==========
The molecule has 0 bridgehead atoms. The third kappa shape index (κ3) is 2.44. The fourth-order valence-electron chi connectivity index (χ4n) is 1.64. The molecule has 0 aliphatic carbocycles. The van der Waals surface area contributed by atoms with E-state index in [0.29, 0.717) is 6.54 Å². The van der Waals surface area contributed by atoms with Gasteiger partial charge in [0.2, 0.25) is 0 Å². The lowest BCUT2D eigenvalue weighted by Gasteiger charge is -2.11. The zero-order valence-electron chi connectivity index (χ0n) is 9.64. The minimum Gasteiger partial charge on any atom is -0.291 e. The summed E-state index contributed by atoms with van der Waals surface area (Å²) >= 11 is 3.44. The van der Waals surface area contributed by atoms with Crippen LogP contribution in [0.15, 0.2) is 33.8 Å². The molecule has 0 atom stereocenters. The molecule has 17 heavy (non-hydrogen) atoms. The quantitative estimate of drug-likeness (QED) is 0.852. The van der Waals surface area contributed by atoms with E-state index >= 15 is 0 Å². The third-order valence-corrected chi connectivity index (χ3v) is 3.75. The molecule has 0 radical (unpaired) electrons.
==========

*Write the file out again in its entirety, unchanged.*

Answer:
The molecule has 0 bridgehead atoms. The third kappa shape index (κ3) is 2.44. The fourth-order valence-electron chi connectivity index (χ4n) is 1.64. The molecule has 0 aliphatic carbocycles. The van der Waals surface area contributed by atoms with E-state index in [0.29, 0.717) is 6.54 Å². The van der Waals surface area contributed by atoms with Gasteiger partial charge in [0.2, 0.25) is 0 Å². The lowest BCUT2D eigenvalue weighted by Gasteiger charge is -2.11. The zero-order valence-electron chi connectivity index (χ0n) is 9.64. The minimum Gasteiger partial charge on any atom is -0.291 e. The summed E-state index contributed by atoms with van der Waals surface area (Å²) >= 11 is 3.44. The van der Waals surface area contributed by atoms with Crippen LogP contribution in [0.15, 0.2) is 33.8 Å². The molecule has 0 atom stereocenters. The molecule has 17 heavy (non-hydrogen) atoms. The quantitative estimate of drug-likeness (QED) is 0.852. The van der Waals surface area contributed by atoms with E-state index >= 15 is 0 Å². The third-order valence-corrected chi connectivity index (χ3v) is 3.75. The molecule has 0 radical (unpaired) electrons.